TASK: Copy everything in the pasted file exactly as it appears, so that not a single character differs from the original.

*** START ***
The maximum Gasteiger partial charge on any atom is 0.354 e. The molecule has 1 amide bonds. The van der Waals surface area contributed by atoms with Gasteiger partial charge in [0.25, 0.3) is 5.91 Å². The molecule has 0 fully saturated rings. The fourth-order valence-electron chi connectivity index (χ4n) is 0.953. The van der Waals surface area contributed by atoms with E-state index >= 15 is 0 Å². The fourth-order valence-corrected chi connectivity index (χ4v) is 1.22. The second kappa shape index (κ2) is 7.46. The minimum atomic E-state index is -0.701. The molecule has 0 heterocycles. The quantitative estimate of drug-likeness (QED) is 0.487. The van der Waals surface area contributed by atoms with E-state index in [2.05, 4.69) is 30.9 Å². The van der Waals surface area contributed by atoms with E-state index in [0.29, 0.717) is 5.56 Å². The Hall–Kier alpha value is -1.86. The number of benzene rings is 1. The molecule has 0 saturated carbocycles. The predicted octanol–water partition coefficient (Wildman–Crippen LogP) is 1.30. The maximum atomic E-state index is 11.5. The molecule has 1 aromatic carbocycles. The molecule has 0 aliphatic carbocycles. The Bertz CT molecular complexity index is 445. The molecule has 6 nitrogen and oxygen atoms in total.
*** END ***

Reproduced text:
The maximum Gasteiger partial charge on any atom is 0.354 e. The molecule has 1 amide bonds. The van der Waals surface area contributed by atoms with Gasteiger partial charge in [0.25, 0.3) is 5.91 Å². The molecule has 0 fully saturated rings. The fourth-order valence-electron chi connectivity index (χ4n) is 0.953. The van der Waals surface area contributed by atoms with E-state index >= 15 is 0 Å². The fourth-order valence-corrected chi connectivity index (χ4v) is 1.22. The second kappa shape index (κ2) is 7.46. The minimum atomic E-state index is -0.701. The molecule has 0 heterocycles. The quantitative estimate of drug-likeness (QED) is 0.487. The van der Waals surface area contributed by atoms with E-state index in [2.05, 4.69) is 30.9 Å². The van der Waals surface area contributed by atoms with E-state index in [0.29, 0.717) is 5.56 Å². The Hall–Kier alpha value is -1.86. The number of benzene rings is 1. The molecule has 0 saturated carbocycles. The predicted octanol–water partition coefficient (Wildman–Crippen LogP) is 1.30. The maximum atomic E-state index is 11.5. The molecule has 1 aromatic carbocycles. The molecule has 0 aliphatic carbocycles. The Bertz CT molecular complexity index is 445. The molecule has 6 nitrogen and oxygen atoms in total.